There are two waiting thresholds. The first is the waiting period that you must wait if you want to avoid immediate skin dryness. Then there’s a longer time limit that covers the circulation of saltwater to the point of homogeneity.
Must-wait Period: 20 Minutes for Saltwater to be Safe to Swim
It is safe to swim in your pool after 20 minutes of adding salt. Salt can be harmful before it has properly dissolved. Using a rake or a brush to promote dissolving can speed up the waiting time. You do not want the salt sitting at the bottom of the pool.
If you’ve added too much salt, the pool isn’t safe to swim even after 20 minutes. In such cases waiting for at least 45 minutes is advisable. Eventually, the salt will get dissolved, after which it will be safe to swim. However, that doesn’t mean that the pool is optimal to swim in.
Optimal Waiting Period: 24 Hours for the Saltwater to be Evenly Distributed
You must run the pool pump for 24 hours in order to distribute the salt evenly throughout your pool. When salt gets dissolved in the pool (20 to 45 minutes in), a portion of the pool contains saltwater, but the rest of the pool doesn’t have the same level of salt. Just because the salt crystals cannot be seen as solids doesn’t mean that they are evenly distributed.
This is hard to grasp because the salt solution is invisible. But if you think along the lines of a visible solution like food coloring, you’ll notice that pouring a few drops in a glass of water doesn’t instantly and evenly make the water change color.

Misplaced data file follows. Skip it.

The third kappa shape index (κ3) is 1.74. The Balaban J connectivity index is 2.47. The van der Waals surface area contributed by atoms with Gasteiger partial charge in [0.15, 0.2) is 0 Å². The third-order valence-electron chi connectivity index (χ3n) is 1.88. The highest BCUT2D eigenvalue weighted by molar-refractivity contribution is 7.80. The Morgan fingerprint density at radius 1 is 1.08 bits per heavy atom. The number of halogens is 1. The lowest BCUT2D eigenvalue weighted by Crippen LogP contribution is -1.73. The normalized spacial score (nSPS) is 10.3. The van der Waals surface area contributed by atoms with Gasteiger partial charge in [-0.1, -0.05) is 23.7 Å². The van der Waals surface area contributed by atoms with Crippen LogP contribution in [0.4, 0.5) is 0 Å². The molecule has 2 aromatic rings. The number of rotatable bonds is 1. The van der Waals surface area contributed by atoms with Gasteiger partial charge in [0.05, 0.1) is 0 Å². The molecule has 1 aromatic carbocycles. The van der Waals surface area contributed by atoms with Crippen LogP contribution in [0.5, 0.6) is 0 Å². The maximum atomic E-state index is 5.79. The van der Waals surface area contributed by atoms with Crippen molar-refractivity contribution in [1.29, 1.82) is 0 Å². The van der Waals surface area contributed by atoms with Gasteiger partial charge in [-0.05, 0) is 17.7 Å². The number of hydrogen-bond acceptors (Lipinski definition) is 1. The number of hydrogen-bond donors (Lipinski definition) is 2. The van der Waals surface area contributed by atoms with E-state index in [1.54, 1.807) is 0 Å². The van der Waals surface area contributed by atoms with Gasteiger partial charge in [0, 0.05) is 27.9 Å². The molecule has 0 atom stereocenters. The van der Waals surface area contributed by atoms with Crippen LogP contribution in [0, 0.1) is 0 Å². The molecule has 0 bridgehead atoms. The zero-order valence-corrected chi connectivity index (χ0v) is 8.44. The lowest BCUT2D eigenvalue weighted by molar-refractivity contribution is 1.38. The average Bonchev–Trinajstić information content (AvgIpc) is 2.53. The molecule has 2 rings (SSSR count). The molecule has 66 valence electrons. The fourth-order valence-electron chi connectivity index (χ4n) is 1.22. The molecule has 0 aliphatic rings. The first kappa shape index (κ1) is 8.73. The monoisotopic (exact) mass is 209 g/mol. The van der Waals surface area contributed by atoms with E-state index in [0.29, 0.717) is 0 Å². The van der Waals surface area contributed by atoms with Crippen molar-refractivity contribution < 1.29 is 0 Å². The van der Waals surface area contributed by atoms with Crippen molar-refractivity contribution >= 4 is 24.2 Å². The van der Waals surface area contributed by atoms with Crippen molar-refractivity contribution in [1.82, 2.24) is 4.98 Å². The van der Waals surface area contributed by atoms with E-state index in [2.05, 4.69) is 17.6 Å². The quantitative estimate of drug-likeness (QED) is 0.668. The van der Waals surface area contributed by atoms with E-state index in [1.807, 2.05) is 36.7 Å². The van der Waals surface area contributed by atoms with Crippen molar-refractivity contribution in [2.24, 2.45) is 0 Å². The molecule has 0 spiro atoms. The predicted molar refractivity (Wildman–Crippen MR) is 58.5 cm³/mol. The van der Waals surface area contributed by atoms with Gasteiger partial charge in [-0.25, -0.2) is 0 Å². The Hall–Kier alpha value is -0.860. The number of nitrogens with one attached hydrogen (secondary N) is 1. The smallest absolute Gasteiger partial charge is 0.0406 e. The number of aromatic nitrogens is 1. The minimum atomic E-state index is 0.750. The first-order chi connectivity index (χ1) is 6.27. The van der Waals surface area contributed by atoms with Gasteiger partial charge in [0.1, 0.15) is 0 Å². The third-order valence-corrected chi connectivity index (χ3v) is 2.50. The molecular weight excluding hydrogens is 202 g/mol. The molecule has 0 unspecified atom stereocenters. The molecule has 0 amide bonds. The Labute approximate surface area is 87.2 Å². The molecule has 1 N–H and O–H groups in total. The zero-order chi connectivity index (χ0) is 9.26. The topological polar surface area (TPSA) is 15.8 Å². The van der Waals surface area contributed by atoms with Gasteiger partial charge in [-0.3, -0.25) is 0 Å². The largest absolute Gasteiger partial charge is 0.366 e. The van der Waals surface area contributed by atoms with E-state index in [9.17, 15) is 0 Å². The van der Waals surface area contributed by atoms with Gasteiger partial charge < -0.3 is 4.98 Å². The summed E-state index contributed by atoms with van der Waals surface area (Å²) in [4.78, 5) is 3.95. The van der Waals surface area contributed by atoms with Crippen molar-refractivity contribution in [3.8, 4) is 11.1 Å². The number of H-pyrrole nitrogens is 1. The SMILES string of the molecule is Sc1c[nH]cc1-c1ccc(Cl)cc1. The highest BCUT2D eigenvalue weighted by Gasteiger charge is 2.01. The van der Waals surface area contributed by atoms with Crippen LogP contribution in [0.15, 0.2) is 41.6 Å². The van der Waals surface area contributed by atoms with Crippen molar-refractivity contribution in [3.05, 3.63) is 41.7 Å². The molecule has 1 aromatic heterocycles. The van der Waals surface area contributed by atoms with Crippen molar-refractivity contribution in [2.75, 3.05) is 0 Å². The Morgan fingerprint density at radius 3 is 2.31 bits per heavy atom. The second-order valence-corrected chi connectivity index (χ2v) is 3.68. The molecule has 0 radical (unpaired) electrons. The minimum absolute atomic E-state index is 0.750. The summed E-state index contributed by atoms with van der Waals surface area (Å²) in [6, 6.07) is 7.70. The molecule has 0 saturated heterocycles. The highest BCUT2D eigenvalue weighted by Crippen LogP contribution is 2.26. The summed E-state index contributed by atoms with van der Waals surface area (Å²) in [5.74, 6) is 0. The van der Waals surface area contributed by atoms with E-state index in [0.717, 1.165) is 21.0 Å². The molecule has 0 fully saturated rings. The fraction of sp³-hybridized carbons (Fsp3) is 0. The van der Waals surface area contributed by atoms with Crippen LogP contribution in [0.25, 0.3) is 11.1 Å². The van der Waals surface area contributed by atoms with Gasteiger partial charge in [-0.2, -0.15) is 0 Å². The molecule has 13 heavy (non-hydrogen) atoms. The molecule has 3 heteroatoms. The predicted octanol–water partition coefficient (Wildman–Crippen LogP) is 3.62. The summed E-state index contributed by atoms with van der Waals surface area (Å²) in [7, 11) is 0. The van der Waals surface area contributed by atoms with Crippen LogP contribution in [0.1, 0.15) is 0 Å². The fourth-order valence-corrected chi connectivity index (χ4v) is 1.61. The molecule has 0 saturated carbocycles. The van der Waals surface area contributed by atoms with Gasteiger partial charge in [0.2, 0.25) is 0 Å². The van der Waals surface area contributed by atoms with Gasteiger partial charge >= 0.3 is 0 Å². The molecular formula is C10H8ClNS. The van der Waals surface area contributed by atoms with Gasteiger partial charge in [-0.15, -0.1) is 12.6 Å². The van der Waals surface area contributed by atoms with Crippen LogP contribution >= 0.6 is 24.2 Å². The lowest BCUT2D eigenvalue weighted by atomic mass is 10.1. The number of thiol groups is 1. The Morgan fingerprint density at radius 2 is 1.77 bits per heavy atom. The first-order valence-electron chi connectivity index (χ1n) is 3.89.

Whether it is milk in coffee or saltwater in pool water, it takes time for one liquid to thoroughly be diluted across a larger quantity of the other liquid. In this case, the period is 24 hours, aided by the pool pump. After this, the pool is in optimal condition for swimming.
Maintaining a Saltwater Pool: the best practices.
There are certain things one must keep in mind when maintaining a saltwater pool. Of course, all the best practices of swimming in a standard pool still apply: you have to hold your breath underwater regardless of the type of pool you’re in. But when you’re dealing with salt water, you have to particularly watch out for:
- Use sanitizers and balancers – Yes, saltwater pools require pool chemicals, albeit the concentration and variety are slightly different. Use the right pH balancers and regularly sanitize the saltwater pool.
- Mandatory pre-swim showers – Make sure everyone showers before getting in the pool. This reduces the impurities that can get added to the water. Saltwater pools aren’t as good at getting rid of impurities as the standard “Chemical soup” pools, so you must be careful to avoid contamination.
- Mandatory post-swim showers – Finally, you must take a step that’s essential for your health more than for the pool’s health. Even though the salt in a saltwater pool isn’t solid, it can still stick to your skin. Over a long period, this can be harmful, which is why a freshwater shower should be considered mandatory.